Deposits of distorted or otherwise errant proteins are key to understanding various brain diseases including Alzheimer’s, Parkinson’s, and the prion disease variant-CJD, they are also implicated in the pathology of type II diabetes. However, while such amyloids are a medical nightmare, researchers in Israel suggest that outside the body, synthetic versions of these substances could help us design a whole new range of nanomaterials and biomimetic plastics.
“The potential applications of these supramolecular assemblies exceed those of synthetic polymers,” explains Ehud Gazit of Tel Aviv University, writing in the current issue of Angewandte Chemie with co-author Izhack Cherny. “The building blocks may introduce biological function in addition to mechanical properties, he adds.
While the focus on amyloids is usually on their pathology, even in nature they are not always abnormal, misfolded proteins, they do have physiological roles in some organisms. For example, amyloids are an important protective material in the egg envelopes of insects and fish, they help form bacterial biofilms to protect a colony from natural antimicrobial substances that the bacteria may encounter, and they also allow such blooms to attach themselves to surfaces more effectively.
Technically speaking, amyloid fibrils are usually bundles of highly ordered protein filaments composed of ladder-like strands that can stretch to several micrometres in length. In cross-section, amyloids look like ribbons or like hollow cylinders. But, it is their resemblance to synthetic polymers (plastics) rather than their proteinaceous properties that drew the attention of the researchers in Israel.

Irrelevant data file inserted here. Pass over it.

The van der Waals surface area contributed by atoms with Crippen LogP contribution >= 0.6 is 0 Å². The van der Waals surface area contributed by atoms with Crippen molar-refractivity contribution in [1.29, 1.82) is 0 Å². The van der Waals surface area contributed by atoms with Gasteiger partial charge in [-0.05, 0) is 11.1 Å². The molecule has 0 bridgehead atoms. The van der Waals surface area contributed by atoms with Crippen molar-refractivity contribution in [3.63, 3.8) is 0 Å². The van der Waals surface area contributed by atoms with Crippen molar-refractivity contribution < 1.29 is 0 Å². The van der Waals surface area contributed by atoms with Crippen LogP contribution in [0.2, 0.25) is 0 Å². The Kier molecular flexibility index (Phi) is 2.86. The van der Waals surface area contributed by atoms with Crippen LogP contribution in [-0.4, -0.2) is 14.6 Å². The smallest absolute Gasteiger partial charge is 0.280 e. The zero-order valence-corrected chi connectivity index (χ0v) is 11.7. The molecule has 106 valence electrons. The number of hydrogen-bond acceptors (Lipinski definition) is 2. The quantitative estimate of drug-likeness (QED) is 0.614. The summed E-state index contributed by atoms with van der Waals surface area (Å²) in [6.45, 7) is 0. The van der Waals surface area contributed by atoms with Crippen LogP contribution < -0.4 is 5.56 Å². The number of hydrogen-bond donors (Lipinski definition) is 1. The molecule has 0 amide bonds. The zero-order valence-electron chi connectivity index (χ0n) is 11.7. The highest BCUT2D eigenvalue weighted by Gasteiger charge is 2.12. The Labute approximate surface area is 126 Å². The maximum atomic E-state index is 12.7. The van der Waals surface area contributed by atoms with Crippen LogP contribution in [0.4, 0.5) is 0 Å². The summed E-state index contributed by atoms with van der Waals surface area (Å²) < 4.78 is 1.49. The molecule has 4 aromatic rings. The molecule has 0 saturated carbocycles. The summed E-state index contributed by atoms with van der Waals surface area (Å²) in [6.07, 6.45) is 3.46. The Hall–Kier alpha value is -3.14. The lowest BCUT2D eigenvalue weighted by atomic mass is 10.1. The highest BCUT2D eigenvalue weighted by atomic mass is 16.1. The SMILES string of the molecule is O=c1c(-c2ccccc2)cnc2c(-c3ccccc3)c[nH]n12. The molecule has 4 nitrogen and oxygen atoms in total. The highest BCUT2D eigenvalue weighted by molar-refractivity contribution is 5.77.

Amyloids, for instance, are almost as strong mechanically as spider silk and by turn spider silk, weight for weight, is stronger than steel. They can also be stretched to many times their original length without splitting. Both properties are inaccessible to scientists working with synthetic polymers, but both properties are highly desirable for a wide range of engineering and technologies.
“The self-assembly properties of amyloids, together with their observed plasticity, makes them attractive natural building blocks for the design of new nanostructures and nanomaterials,” Gazit explains, “These building blocks can be broadly varied by means of simple molecular biological techniques.” The products might be used in novel sensors, tailored, biocompatible coatings, as enzyme mimics for speeding up chemical reactions, and for constructing nanoscale wires filled with silver and coated with gold for molecular electronics applications.
Angew. Chem. Int. Edn, 2008, 47, 4062-4069
Prof. Ehud Gazit homepage